Do you play any instruments /r9k/?
I'm in the process of learning the violin. Still a beginner though. Currently trying to learn Seitz Concerto N.2 3rd Mov.
I still can't do the triple stops that appear in the first measures.
I'd like to join an orchestra someday, but I'm afraid I started to late to learn music to do that.
Just stick with it man violin takes forever to get gud. If you put in the same amount of time a 10 year old does you'll see the same results, so it's not too late unless you're like 50 or 60. As for me I just play guitar and I want to start piano but no money for a good keyboard
i played flute in middle school and high school, i was actually pretty good and had potential, went to a lot of honor bands and competitions, in the middle of high school i was like fuck it, but i regretted it in college because i could have gotten so many scholarships,
I play guitar and so far it has gotten me 0 pussy. Even though I mostly listen to /mu/core I only play songs by megadeth and metallica
I don't play much any more, but I can play the violin, tenor sax, and guitar.
I played violin from age 5 to 15. I played tenor sax in jazz band and marching band in high school, and I just mess around with the guitar from time to time for shits and giggles.
I'm curious OP, are you taking Suzuki lessons?
>I'm curious OP, are you taking Suzuki lessons?
No, I have a traditional teacher that makes go through intervals, scales and different bowing exercises. He mostly follows Alard's book: http://imslp.org/wiki/%C3%89cole_du_violon_(Alard,_Jean_Delphin) plus some etudes like Wolfhart and Sevcik books.
My teacher absolutely hates the Suzuki as a teaching method. I don't particularly care about it as a method since I don't follow strictly the Suzuki principles, but I think the pieces are very nice.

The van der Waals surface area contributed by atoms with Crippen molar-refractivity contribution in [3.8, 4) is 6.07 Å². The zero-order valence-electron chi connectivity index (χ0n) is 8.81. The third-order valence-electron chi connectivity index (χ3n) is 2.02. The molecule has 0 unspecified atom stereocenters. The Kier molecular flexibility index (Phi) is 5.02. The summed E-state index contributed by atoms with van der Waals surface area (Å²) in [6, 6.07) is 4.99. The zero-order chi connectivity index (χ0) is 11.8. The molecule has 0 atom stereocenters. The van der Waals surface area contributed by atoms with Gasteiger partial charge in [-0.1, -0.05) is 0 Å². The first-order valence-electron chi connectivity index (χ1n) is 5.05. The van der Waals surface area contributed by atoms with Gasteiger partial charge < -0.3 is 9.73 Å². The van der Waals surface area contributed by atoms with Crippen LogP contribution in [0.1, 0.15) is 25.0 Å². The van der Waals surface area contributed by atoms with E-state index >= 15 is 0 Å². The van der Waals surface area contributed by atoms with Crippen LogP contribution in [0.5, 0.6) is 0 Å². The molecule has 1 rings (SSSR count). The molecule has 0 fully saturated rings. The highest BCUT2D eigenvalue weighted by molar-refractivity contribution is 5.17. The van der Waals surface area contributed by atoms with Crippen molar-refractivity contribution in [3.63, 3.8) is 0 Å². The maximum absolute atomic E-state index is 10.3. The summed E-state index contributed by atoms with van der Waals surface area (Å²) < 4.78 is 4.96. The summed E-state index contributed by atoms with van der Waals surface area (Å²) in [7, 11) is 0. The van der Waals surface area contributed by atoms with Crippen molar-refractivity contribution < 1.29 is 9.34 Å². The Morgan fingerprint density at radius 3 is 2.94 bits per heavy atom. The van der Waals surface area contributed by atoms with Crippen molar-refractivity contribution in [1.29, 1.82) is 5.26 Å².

I take lessons got guitar and I'm applying what I learn there to teach myself bass and piano.
I'd really like to learn to sing too but that's super awkward finding a private place to practice and teaching yourself through books and youtube videos
I know about 12 chords on my acoustic guitar. Doesn't matter because my strumming patterns are dogshit. Mostly I just play in my room and make up lyrics off the top of my head.
i currently play lead guitar in a band. played bass and keyboard in a previous band and before that the cello in yet another band.
but i only play guitar during band rehearsal, when at home i've mostly played electric organ for the past six months.
I was just curious since that particular song is in one of the Suzuki books, 3 or 4 I think.
I'm curious what your teacher dislikes about Suzuki? I was too young most of the time I was taking lessons to pay much attention to what the teaching methods were like.
My biggest complaint about Suzuki was the variability in the teachers I had. I think I had 4 or 5 different teachers over the years. Some of them were great, but some were really bad. In fact, a bad teacher was a big part of the reason why I quit taking lessons at 15.
Try mixing in picking the root note and then some random strumming. It normally helps me get creative with different patterns. Also you can mix up different strumming patterns for different chords. For example one song uses E down (pause) up down up, C down(pause) up down up down up down up, G down up down up then third on the E string 2nd on he e string then repeat. The whole time hitting the root note.
>I was just curious since that particular song is in one of the Suzuki books, 3 or 4 I think.
It's the first piece in book 4.
>I'm curious what your teacher dislikes about Suzuki?
One thing he said is that they produce "players" instead of violinists, teaching more to imitate than to play on their own. He also complains about how they are technically impaired and their music-reading skills are poor (students learning strictly under the suzuki method doesn't learn to read music until book 4 I think).
Maybe it just happens that my teacher is very old and he's more into old school teaching methods. To give you an idea, the teaching books he uses shows pictures without chin rest and obviously without shoulder rest, something to expect since the book is from 1848.
Those are some valid criticisms. There is a lot of focus in Suzuki on 'listen and repeat'. Especially for beginners. I'm pretty sure I started music reading much earlier than book 4 though. One thing they don't do a good job of teaching is music theory.